Half of Europe’s small businesses are facing bankruptcy within the next year. Small and Medium Enterprises (SMEs) represent 99% of all EU businesses and employ 2/3 of the EU workforce, so high bankruptcy rates would be absolutely devastating for the European economy. During lockdown, many in the SME sector have been kept going by government financial support; they have been forced to close physical premises, furloughing staff or (if they are able) moving online, offering services via websites, or through takeaways and deliveries.

Not all businesses can move online. Particularly when it comes to microbusinesses and SMEs, business owners may depend on physical storefronts (which they will likely continue to owe rent on) to provide goods and services to their customers. Local “brick and mortar” retail stores, for example, would find themselves competing with online giants such as Amazon if they were to move their operations online. Even if their business models are viable online, business owners (and their customers) may lack the digital skills needed to make the move, or they may not have the resources needed to invest (particularly in such a short timeframe). Furthermore, particularly in rural areas, internet coverage may be unreliable or limited.

Nevertheless, could technology provide a lifeline for some businesses? What needs to happen to make SMEs as resilient as possible, and to support them through the pandemic so they can continue to operate and earn a living?

Want to learn more about some of the challenges and opportunities for businesses turning to technological solutions during the pandemic? Check out our infographic below (click for a bigger version):

What do our readers think? We had a comment come in from Oliver pointing out that a greater reliance on remote working would mean Europe needs fast, reliable internet available across the continent (including in rural areas). Can we be confident Europe’s current internet infrastructure can support all the demands the pandemic is placing on it?

To get a response, we put Oliver’s comment to Dita Charanzová, a Czech MEP and Vice-President of the European Parliament. What would she say?

For another perspective, we also spoke to Selin Song, Vice President of EMEA Google Customer Solutions at Google. How would she respond?

We also put the same comment to Eline Chivot, Senior Policy Analyst at the Center for Data Innovation, whose work focuses on European technology policy issues and on how policymakers can promote digital innovation in the EU. What would she say to Oliver’s comment?

Next up, we had a comment from Paul saying he is worried about a “skills gap” in Europe, particularly for older workers. Is that something we should be concerned about?

How would Selin Song from Google reply? In her answer, she points to some of the schemes Google has been running in this area, including promoting free training on digital skills, Google for Small Business, and their AI for business checkup tool.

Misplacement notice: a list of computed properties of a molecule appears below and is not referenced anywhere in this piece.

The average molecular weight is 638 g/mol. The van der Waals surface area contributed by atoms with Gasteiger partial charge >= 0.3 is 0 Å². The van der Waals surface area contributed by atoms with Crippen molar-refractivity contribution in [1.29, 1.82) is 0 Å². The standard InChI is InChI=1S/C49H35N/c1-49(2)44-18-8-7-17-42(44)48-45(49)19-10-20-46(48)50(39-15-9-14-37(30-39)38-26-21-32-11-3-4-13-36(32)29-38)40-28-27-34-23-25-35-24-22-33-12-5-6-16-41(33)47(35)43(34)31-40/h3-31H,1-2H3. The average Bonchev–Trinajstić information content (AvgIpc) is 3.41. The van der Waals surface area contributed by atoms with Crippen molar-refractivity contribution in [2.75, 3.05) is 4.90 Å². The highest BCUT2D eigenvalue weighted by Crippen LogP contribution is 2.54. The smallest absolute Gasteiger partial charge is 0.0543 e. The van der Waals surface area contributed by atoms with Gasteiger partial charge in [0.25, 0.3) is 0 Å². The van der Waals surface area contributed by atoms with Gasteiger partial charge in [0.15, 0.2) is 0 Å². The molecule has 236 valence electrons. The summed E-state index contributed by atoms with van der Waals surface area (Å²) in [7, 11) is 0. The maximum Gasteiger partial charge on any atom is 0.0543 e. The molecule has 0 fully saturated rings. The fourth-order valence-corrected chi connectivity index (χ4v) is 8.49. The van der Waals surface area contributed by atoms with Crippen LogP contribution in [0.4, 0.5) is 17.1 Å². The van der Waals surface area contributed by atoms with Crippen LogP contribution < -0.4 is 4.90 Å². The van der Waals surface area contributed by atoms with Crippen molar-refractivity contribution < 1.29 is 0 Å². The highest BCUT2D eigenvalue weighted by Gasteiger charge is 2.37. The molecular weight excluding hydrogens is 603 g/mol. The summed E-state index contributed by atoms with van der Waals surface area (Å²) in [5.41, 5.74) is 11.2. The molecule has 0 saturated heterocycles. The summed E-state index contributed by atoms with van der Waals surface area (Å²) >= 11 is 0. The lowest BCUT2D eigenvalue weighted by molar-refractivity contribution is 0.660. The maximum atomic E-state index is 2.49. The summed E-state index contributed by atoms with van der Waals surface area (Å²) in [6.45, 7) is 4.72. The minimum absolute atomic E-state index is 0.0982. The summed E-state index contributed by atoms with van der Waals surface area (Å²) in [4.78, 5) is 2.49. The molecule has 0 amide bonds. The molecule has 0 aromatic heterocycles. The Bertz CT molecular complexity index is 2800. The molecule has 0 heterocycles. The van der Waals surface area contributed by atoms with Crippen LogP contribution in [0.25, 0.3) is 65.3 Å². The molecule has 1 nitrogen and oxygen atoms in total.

What would Eline Chivot from the Center for Data Innovation say to Paul?

Finally, how would Dita Charanzová, Vice-President of the European Parliament and MEP, respond to Paul’s comment on digital skills?

Can technology make businesses “COVID-proof”? Can Europe’s Internet cope with the demands the pandemic is placing on it? Should we be worried about a ‘skills gap’ in Europe? Let us know your thoughts and comments in the form below and we’ll take them to policymakers and experts for their reactions!

IMAGE CREDITS: BigStock – (c) RossHelen
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13 comments Post a commentcomment

What do YOU think?

  1. avatar

    Do you really think companies on the verge of bankruptcy are going to be investing in new computer systems?

  2. avatar

    Introduce a minimum citizen income…..

  3. avatar

    The existence of countless small businesses was the result of a hugely overinflated economy (this is true globally, not only in EU) and super inefficient resource management. What can be done? If we don’t want to fall in to a socialist era and do harm to other businesses, then not too much, however one thing that can be done (at least that is my opinion) is going for a model like in California: if your business is not something that requires licensing (guns, drugs/medicine) then just do it. No registration, no periodic taxation, you only pay an income tax once a year that you have to declare as anyone else would do. Stop the related bureaucracy completely and people will start much more activities without the fear of failure.

  4. avatar

    No, technology isn’t going to save most of them. Either support them financially through the crisis or establish a SME investment fund to restart business after the crisis is over.

  5. avatar

    Technology can definitely provide a much needed lifeline to many businesses. Just look at the number of shops that have moved their operations online. Apps like Uber Eats and Deliveroo have enabled several restaurants to keep their heads above the surface.

  6. avatar

    No amount of tech can make businesses “Covid-proof” but imagine what would have happened had the pandemic struck in the fax era! The internet has kept a large number of companies in business.

  7. avatar

    Depends on the nature of the business, in my case the answer is yes. We’ve kept going remotely, working from home.

  8. avatar

    As much as I hate all these Zoom calls, we can still meet and keep our trade going.

  9. avatar

    Look at the stock price of all major tech companies since Covid kicked in. They’ve all shot up which means tech has played a major part in keeping the global economy ticking over.

  10. avatar

    There is no slack in the system. Today’s global supply chain chaos demonstrates how we have prioritised efficiency over resilience.

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